My Lords, I declare a possible interest as someone who might be affected. One million leaseholders will still be ripped off by landlords, freeholders and agents who will carry out all possible so-called remediation works and gold-plate them to increase the value of their holdings and make leaseholders pay through the nose for them. Will my noble friend confirm that the Government will bring forward an amendment to the Fire Safety Bill stating that leaseholders will not pay a penny for remedial works but will deal with the genuine anomaly of wear and tear and service charges, for which they should pay? Will he also bring forward urgent legislation on leasehold reform and the full abolition of this iniquitous, prehistoric law which should have no place in a levelled-up society?

My Lords, I thank my noble friend—that will be about five minutes’ work. I agree that leaseholders must be protected from unaffordable costs, particularly if these are driven by unnecessary gold-plating. I agree that leasehold reform needs to be an absolute priority, and it is a priority for this Government.

My Lords, I am pleased to be able to follow my noble friend Lord Blencathra. The HCLG report published yesterday argued, correctly, that leaseholders should not be expected to foot the bill for failures not of their own making. Some property owners have taken the necessary steps, supported by the Government—and therefore the taxpayer—through funding, but sadly so many others have not. Can my noble friend tell me what I can say to Charlie, Rebecca and their baby, who bought their new build leasehold flat five years ago? The block failed the ESW1 process and the review found flammable cladding, combustible insulation, timber balconies and more. They are trapped in a flat that could go up in flames and have repair bills that could break them financially.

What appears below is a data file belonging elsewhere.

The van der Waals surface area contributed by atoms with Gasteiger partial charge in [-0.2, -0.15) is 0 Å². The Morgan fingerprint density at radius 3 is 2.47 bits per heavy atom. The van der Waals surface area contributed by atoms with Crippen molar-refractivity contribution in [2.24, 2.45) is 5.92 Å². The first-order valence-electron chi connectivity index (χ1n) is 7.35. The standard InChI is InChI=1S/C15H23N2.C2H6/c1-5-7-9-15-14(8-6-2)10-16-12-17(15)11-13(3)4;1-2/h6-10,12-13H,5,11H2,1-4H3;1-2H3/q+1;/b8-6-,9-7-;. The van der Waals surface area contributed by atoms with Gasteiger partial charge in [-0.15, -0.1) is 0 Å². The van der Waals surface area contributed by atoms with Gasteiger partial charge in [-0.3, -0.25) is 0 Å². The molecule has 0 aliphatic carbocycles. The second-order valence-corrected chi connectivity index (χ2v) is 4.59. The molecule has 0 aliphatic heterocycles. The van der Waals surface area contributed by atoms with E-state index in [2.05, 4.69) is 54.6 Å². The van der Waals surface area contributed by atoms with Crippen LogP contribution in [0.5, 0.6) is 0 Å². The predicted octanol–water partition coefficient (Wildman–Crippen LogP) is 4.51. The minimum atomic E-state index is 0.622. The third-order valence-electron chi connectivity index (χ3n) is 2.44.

My Lords, my noble friend must point out to them that this Government have an iron resolve to make sure that developers step up to the plate. They have made significant profits on those developments and will want to make profits in the future. We need to make them pay; we need to reason with them and say that it is no good laying this at the door of the taxpayer. They will have to step up to the plate. I will ensure that this Government make every endeavour to make them do so.

My Lords, 36 years ago, when I had my noble friend’s job at the then Department of the Environment, I put on the statute book the Housing Defects Act 1984. In a nutshell, it compensated homeowners who found that their homes were unsaleable, through no fault of their own, and had no other form of compensation coming from the Government. Does my noble friend think that that legislation has relevance to today’s leaseholders? Would he welcome my advice on how to persuade the Treasury to pay for it?

My Lords, there is no problem in public life that has not been seen before. My noble friend makes a valuable point and I will indeed ask my officials to look into the ways in which the Housing Defects Act of 1984, when I was doing my A-levels, and the Housing Act of 1988, when I left university, were used to address the issues we face today.

Sitting suspended.